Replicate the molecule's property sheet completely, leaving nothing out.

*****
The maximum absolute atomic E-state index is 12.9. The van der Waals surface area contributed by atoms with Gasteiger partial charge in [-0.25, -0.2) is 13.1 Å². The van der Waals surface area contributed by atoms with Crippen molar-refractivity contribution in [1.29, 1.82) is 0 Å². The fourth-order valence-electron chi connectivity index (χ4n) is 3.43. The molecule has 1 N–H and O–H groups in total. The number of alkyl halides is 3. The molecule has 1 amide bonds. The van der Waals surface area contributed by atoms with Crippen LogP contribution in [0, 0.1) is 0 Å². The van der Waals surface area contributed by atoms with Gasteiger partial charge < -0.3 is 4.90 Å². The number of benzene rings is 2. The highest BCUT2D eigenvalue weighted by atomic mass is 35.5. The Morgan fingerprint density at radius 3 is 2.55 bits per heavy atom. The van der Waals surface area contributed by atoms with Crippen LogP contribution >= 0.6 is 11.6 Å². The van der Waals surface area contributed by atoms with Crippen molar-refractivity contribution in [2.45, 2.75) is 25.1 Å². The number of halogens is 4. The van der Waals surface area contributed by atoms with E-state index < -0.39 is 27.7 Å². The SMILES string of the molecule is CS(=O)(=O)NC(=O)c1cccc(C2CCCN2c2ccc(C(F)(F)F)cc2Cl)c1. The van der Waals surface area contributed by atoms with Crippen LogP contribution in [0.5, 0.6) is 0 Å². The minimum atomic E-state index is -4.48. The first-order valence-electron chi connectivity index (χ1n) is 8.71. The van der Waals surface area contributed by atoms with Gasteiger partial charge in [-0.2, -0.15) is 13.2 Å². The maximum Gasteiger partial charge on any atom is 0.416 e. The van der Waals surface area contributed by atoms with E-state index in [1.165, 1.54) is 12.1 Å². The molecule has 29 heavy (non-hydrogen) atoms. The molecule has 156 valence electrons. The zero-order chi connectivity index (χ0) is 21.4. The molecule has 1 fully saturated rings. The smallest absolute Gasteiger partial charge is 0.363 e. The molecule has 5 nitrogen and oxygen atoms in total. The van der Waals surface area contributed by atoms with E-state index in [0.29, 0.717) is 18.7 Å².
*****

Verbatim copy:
The maximum absolute atomic E-state index is 12.9. The van der Waals surface area contributed by atoms with Gasteiger partial charge in [-0.25, -0.2) is 13.1 Å². The van der Waals surface area contributed by atoms with Crippen molar-refractivity contribution in [1.29, 1.82) is 0 Å². The fourth-order valence-electron chi connectivity index (χ4n) is 3.43. The molecule has 1 N–H and O–H groups in total. The number of alkyl halides is 3. The molecule has 1 amide bonds. The van der Waals surface area contributed by atoms with Crippen LogP contribution in [0, 0.1) is 0 Å². The van der Waals surface area contributed by atoms with Gasteiger partial charge < -0.3 is 4.90 Å². The number of benzene rings is 2. The highest BCUT2D eigenvalue weighted by atomic mass is 35.5. The Morgan fingerprint density at radius 3 is 2.55 bits per heavy atom. The van der Waals surface area contributed by atoms with Crippen LogP contribution >= 0.6 is 11.6 Å². The van der Waals surface area contributed by atoms with Crippen molar-refractivity contribution in [2.45, 2.75) is 25.1 Å². The number of halogens is 4. The van der Waals surface area contributed by atoms with E-state index < -0.39 is 27.7 Å². The SMILES string of the molecule is CS(=O)(=O)NC(=O)c1cccc(C2CCCN2c2ccc(C(F)(F)F)cc2Cl)c1. The van der Waals surface area contributed by atoms with Crippen LogP contribution in [0.5, 0.6) is 0 Å². The minimum atomic E-state index is -4.48. The first-order valence-electron chi connectivity index (χ1n) is 8.71. The van der Waals surface area contributed by atoms with Gasteiger partial charge in [-0.2, -0.15) is 13.2 Å². The maximum Gasteiger partial charge on any atom is 0.416 e. The van der Waals surface area contributed by atoms with E-state index in [1.165, 1.54) is 12.1 Å². The molecule has 29 heavy (non-hydrogen) atoms. The molecule has 156 valence electrons. The zero-order chi connectivity index (χ0) is 21.4. The molecule has 1 fully saturated rings. The smallest absolute Gasteiger partial charge is 0.363 e. The molecule has 5 nitrogen and oxygen atoms in total. The van der Waals surface area contributed by atoms with E-state index in [0.29, 0.717) is 18.7 Å².